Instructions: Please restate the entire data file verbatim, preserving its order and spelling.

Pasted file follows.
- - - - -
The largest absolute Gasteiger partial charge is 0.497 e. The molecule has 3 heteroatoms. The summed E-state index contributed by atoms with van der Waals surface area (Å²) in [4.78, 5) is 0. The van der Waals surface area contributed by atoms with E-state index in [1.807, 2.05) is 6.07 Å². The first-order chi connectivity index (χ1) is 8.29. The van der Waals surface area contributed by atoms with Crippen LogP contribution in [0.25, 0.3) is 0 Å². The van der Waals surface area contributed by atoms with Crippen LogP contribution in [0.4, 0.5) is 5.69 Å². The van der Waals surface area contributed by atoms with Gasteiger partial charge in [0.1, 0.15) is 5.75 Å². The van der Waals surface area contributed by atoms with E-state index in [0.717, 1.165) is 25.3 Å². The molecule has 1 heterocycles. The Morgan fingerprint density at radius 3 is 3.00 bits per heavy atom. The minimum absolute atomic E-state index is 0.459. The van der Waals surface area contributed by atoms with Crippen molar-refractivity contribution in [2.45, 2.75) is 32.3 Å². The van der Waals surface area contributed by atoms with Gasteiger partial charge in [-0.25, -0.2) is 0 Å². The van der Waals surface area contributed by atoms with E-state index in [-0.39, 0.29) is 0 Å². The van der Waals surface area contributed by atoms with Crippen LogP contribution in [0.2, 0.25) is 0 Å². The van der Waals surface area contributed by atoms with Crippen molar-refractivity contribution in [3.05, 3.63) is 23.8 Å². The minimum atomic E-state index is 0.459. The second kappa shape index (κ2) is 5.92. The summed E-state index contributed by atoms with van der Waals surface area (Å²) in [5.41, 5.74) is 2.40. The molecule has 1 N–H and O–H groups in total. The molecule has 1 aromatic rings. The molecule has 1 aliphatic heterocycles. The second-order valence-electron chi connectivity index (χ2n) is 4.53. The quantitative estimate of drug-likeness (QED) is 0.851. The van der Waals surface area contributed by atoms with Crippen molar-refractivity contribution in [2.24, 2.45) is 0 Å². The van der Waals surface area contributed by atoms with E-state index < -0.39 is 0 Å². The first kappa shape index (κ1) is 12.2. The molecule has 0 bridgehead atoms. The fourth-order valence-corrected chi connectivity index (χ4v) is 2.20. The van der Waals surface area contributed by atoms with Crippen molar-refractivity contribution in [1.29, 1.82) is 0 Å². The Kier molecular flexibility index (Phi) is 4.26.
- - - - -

The largest absolute Gasteiger partial charge is 0.497 e. The molecule has 3 heteroatoms. The summed E-state index contributed by atoms with van der Waals surface area (Å²) in [4.78, 5) is 0. The van der Waals surface area contributed by atoms with E-state index in [1.807, 2.05) is 6.07 Å². The first-order chi connectivity index (χ1) is 8.29. The van der Waals surface area contributed by atoms with Crippen LogP contribution in [0.25, 0.3) is 0 Å². The van der Waals surface area contributed by atoms with Crippen LogP contribution in [0.4, 0.5) is 5.69 Å². The van der Waals surface area contributed by atoms with Gasteiger partial charge in [0.1, 0.15) is 5.75 Å². The van der Waals surface area contributed by atoms with E-state index in [0.717, 1.165) is 25.3 Å². The molecule has 1 heterocycles. The Morgan fingerprint density at radius 3 is 3.00 bits per heavy atom. The minimum absolute atomic E-state index is 0.459. The van der Waals surface area contributed by atoms with Crippen molar-refractivity contribution in [2.45, 2.75) is 32.3 Å². The van der Waals surface area contributed by atoms with Gasteiger partial charge in [-0.25, -0.2) is 0 Å². The van der Waals surface area contributed by atoms with E-state index in [-0.39, 0.29) is 0 Å². The van der Waals surface area contributed by atoms with Crippen LogP contribution in [0.2, 0.25) is 0 Å². The van der Waals surface area contributed by atoms with Crippen molar-refractivity contribution in [3.05, 3.63) is 23.8 Å². The minimum atomic E-state index is 0.459. The second kappa shape index (κ2) is 5.92. The summed E-state index contributed by atoms with van der Waals surface area (Å²) in [5.41, 5.74) is 2.40. The molecule has 1 N–H and O–H groups in total. The molecule has 1 aromatic rings. The molecule has 1 aliphatic heterocycles. The second-order valence-electron chi connectivity index (χ2n) is 4.53. The quantitative estimate of drug-likeness (QED) is 0.851. The van der Waals surface area contributed by atoms with Crippen molar-refractivity contribution in [2.24, 2.45) is 0 Å². The van der Waals surface area contributed by atoms with E-state index < -0.39 is 0 Å². The first kappa shape index (κ1) is 12.2. The molecule has 0 bridgehead atoms. The fourth-order valence-corrected chi connectivity index (χ4v) is 2.20. The van der Waals surface area contributed by atoms with Crippen molar-refractivity contribution in [1.29, 1.82) is 0 Å². The Kier molecular flexibility index (Phi) is 4.26.